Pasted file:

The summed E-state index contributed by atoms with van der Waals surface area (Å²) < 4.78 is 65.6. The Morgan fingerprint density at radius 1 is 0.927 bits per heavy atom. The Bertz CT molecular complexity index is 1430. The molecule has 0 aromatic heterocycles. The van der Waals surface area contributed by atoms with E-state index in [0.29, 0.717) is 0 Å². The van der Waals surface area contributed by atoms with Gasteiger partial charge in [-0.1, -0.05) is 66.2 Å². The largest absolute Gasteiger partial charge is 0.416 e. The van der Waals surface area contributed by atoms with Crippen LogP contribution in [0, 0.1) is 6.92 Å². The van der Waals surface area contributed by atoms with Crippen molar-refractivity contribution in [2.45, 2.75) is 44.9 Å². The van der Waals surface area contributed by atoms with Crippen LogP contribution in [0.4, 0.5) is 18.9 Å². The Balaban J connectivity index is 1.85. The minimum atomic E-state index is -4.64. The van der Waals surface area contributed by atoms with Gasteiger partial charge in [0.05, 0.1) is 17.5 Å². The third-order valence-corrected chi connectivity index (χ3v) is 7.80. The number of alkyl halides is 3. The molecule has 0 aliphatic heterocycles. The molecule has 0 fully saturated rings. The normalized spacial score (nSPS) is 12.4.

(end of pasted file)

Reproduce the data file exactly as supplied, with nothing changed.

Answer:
The summed E-state index contributed by atoms with van der Waals surface area (Å²) < 4.78 is 65.6. The Morgan fingerprint density at radius 1 is 0.927 bits per heavy atom. The Bertz CT molecular complexity index is 1430. The molecule has 0 aromatic heterocycles. The van der Waals surface area contributed by atoms with E-state index in [0.29, 0.717) is 0 Å². The van der Waals surface area contributed by atoms with Gasteiger partial charge in [-0.1, -0.05) is 66.2 Å². The largest absolute Gasteiger partial charge is 0.416 e. The van der Waals surface area contributed by atoms with Crippen LogP contribution in [0, 0.1) is 6.92 Å². The van der Waals surface area contributed by atoms with Crippen molar-refractivity contribution in [2.45, 2.75) is 44.9 Å². The van der Waals surface area contributed by atoms with Crippen LogP contribution in [0.4, 0.5) is 18.9 Å². The Balaban J connectivity index is 1.85. The minimum atomic E-state index is -4.64. The van der Waals surface area contributed by atoms with Gasteiger partial charge in [0.05, 0.1) is 17.5 Å². The third-order valence-corrected chi connectivity index (χ3v) is 7.80. The number of alkyl halides is 3. The molecule has 0 aliphatic heterocycles. The molecule has 0 fully saturated rings. The normalized spacial score (nSPS) is 12.4.